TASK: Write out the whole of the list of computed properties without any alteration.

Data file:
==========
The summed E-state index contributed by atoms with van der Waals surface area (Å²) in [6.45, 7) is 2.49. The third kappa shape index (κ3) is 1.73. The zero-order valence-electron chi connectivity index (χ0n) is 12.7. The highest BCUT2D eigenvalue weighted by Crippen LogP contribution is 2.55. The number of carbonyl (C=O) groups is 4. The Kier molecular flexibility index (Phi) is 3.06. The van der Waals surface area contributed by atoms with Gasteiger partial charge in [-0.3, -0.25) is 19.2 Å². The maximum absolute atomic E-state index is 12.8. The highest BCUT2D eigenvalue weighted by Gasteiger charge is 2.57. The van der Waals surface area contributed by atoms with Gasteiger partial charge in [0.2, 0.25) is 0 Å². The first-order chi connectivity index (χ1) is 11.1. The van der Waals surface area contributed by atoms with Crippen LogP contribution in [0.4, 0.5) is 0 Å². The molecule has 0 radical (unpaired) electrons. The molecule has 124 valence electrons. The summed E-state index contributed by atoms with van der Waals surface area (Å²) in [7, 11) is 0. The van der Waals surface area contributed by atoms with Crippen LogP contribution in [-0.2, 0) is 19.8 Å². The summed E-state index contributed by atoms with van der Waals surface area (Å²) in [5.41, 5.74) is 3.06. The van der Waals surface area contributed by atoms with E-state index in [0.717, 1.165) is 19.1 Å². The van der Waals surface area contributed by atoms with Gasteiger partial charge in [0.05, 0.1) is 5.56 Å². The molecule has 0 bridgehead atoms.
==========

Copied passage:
The summed E-state index contributed by atoms with van der Waals surface area (Å²) in [6.45, 7) is 2.49. The third kappa shape index (κ3) is 1.73. The zero-order valence-electron chi connectivity index (χ0n) is 12.7. The highest BCUT2D eigenvalue weighted by Crippen LogP contribution is 2.55. The number of carbonyl (C=O) groups is 4. The Kier molecular flexibility index (Phi) is 3.06. The van der Waals surface area contributed by atoms with Gasteiger partial charge in [-0.3, -0.25) is 19.2 Å². The maximum absolute atomic E-state index is 12.8. The highest BCUT2D eigenvalue weighted by Gasteiger charge is 2.57. The van der Waals surface area contributed by atoms with Gasteiger partial charge in [0.2, 0.25) is 0 Å². The first-order chi connectivity index (χ1) is 11.1. The van der Waals surface area contributed by atoms with Crippen LogP contribution in [0.4, 0.5) is 0 Å². The molecule has 0 radical (unpaired) electrons. The molecule has 124 valence electrons. The summed E-state index contributed by atoms with van der Waals surface area (Å²) in [7, 11) is 0. The van der Waals surface area contributed by atoms with Crippen LogP contribution in [-0.2, 0) is 19.8 Å². The summed E-state index contributed by atoms with van der Waals surface area (Å²) in [5.41, 5.74) is 3.06. The van der Waals surface area contributed by atoms with E-state index in [0.717, 1.165) is 19.1 Å². The van der Waals surface area contributed by atoms with Gasteiger partial charge in [0.05, 0.1) is 5.56 Å². The molecule has 0 bridgehead atoms.